Waterlust initially focused on conventional media, like film and photography, to promote ocean science, but the team quickly realized engagement on social media didn't translate to action or even knowledge sharing offscreen.
Rynne also saw the "in one ear, out the other" issue in the classroom — if students didn't repeatedly engage with the topics they learned, they'd quickly forget them.
"We decided that if we truly wanted to achieve our goal of bringing science into people's lives and have it stick, it would need to be through a process that is frequently repeated, fun, and functional," Rynne said. "That's when we thought about clothing."
Support Marine Research and Sustainability in Style
To date, Waterlust has sold tens of thousands of pieces of apparel in over 100 countries, and the interactions its products have sparked have had clear implications for furthering science communication.
For Caruso alone, it's led to opportunities to share her abalone restoration methods with communities far and wide.
"It moves my small little world of what I'm doing here in Orange County, California, across the entire globe," she said. "That's one of the beautiful things about our partnership."
Check out all of the different eco-conscious apparel options available from Waterlust to help promote ocean conservation.
Melissa Smith is an avid writer, scuba diver, backpacker, and all-around outdoor enthusiast. She graduated from the University of Florida with degrees in journalism and sustainable studies. Before joining EcoWatch, Melissa worked as the managing editor of Scuba Diving magazine and the communications manager of The Ocean Agency, a non-profit that's featured in the Emmy award-winning documentary Chasing Coral.
With many schools now closed due to the current COVID-19 outbreak, you may be looking for activities to keep your children active, engaged, and entertained.
Although numerous activities can keep kids busy, cooking is one of the best choices, as it's both fun and educational.
Cooking may help develop their problem-solving and hand-eye coordination skills, increase confidence, and even improve diet quality by encouraging fruit and veggie intake.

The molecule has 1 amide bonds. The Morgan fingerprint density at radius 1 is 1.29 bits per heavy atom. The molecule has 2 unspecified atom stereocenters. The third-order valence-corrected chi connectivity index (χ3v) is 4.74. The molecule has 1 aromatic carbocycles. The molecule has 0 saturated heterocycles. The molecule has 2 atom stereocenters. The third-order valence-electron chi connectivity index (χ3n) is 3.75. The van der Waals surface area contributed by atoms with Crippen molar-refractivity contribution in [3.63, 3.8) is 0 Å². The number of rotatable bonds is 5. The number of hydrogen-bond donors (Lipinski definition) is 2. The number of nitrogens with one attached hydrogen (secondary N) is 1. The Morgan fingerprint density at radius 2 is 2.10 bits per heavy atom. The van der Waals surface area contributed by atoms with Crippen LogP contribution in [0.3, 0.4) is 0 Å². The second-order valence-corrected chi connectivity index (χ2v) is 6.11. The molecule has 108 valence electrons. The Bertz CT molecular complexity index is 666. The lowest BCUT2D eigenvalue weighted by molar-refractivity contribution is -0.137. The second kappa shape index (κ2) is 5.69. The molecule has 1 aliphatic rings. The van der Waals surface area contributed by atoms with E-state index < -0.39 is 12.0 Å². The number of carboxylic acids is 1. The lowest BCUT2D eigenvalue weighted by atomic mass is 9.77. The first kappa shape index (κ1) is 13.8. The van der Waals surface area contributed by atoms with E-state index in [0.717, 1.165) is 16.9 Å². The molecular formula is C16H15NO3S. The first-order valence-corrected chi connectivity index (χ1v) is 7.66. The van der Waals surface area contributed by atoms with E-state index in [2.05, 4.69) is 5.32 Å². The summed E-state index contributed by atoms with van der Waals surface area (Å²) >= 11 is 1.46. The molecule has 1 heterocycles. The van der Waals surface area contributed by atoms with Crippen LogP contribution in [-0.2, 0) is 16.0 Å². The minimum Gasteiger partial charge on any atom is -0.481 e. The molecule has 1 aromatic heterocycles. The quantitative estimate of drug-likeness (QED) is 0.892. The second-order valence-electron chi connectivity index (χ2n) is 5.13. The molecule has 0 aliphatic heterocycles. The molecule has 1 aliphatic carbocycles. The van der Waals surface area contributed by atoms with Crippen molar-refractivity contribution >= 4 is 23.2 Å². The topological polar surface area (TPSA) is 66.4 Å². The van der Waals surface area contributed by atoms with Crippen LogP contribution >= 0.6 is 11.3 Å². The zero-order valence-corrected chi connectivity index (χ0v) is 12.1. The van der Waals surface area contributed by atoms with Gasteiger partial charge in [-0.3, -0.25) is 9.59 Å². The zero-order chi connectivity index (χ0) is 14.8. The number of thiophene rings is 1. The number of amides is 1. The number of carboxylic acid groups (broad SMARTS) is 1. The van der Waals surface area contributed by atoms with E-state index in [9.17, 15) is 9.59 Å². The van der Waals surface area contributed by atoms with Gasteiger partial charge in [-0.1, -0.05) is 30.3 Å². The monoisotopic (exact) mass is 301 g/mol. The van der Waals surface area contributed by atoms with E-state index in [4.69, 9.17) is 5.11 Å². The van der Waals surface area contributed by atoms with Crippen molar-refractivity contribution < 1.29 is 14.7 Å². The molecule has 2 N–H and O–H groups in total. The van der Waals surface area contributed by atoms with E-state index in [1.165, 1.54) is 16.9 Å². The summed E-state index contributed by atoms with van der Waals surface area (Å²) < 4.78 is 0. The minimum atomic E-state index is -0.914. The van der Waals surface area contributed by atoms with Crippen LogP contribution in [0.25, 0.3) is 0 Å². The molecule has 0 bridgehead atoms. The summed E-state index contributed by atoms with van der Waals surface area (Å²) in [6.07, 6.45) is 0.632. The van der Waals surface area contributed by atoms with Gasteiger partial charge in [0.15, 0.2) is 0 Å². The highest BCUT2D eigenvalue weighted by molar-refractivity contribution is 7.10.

Yet, it's important to choose age-appropriate recipes and assign kitchen tasks that are safe for your child to tackle.
For example, very young children can help by washing vegetables, stirring ingredients, and cutting out shapes with cookie cutters while older children can take on more complex tasks, such as chopping and peeling.
Here are 15 healthy recipes that you can make with your kids.
1. Overnight Oats
Overnight oats are an oatmeal dish that you prepare ahead and refrigerate overnight — with no cooking required.
Not only can pre-making nutritious breakfast options save you time, but choosing dishes that children can make themselves may also help your kids get excited about preparing healthy food.
Overnight oats are simple and appropriate for all ages. Plus, they're easy to individualize, allowing kids to be creative and try out different nutrient-dense toppings like berries, nuts, coconut, and seeds.
Try out these easy, kid-approved recipes with your children. They can participate by measuring, pouring, and chopping ingredients, depending on their age. Let your kids jazz up their oats by choosing toppings of their own.
2. Strawberry and Cantaloupe Yogurt Pops
Most kids love fruit, which is why strawberry and cantaloupe yogurt pops make a perfect snack.
Strawberries and cantaloupe are both loaded with fiber, vitamin C, and folate, a B vitamin that's important for growth and development.
Dipping fruit in protein-packed yogurt ups its nutrient content and boosts feelings of fullness.
This easy recipe is appropriate for children of all ages. Kids can cut the fruit, dip it in the yogurt, and slide the fruit onto popsicle sticks, depending on their age.
3. One Bowl Banana Bread
Many banana bread recipes require multiple steps that can leave your kitchen a mess.
Notably, this healthy recipe requires just one bowl and is kid-friendly.
It's high in protein, fiber, and healthy fats thanks to its almond flour, eggs, and flax meal. As such, it's sure to keep your little ones satisfied between meals.
Plus, the dark chocolate chips and banana give this bread a hint of sweetness.
Have your children mash the bananas, measure ingredients, and fold the chocolate chips into the batter. Once it's out of the oven, they can top their slices with nut butter for a boost of protein.
4. Ants on a Log
Ants on a log, which combines crunchy celery, smooth or chunky nut butter, and sweet, chewy raisins, is a classic snack for many kids.
All you need are those three basic ingredients, though you can also spice things up. Let your kids get involved by spreading their favorite nut butter onto the celery and sprinkling fun toppings, such as chocolate chips, granola, and fresh or dried fruit, onto the "logs."
If your child has a nut allergy, you can fill the celery with cottage cheese, cream cheese, or even mashed avocado for a more savory twist.
This recipe offers many variations of ants on a log sure to please even the pickiest of eaters.
Avocados are one of the healthiest foods you can eat. They're an excellent source of healthy fats, fiber, and micronutrients like potassium, folate, and vitamins C and E.
Plus, their smooth, creamy texture can be a hit with kids, especially when made into guacamole and paired with tortilla chips or veggie sticks.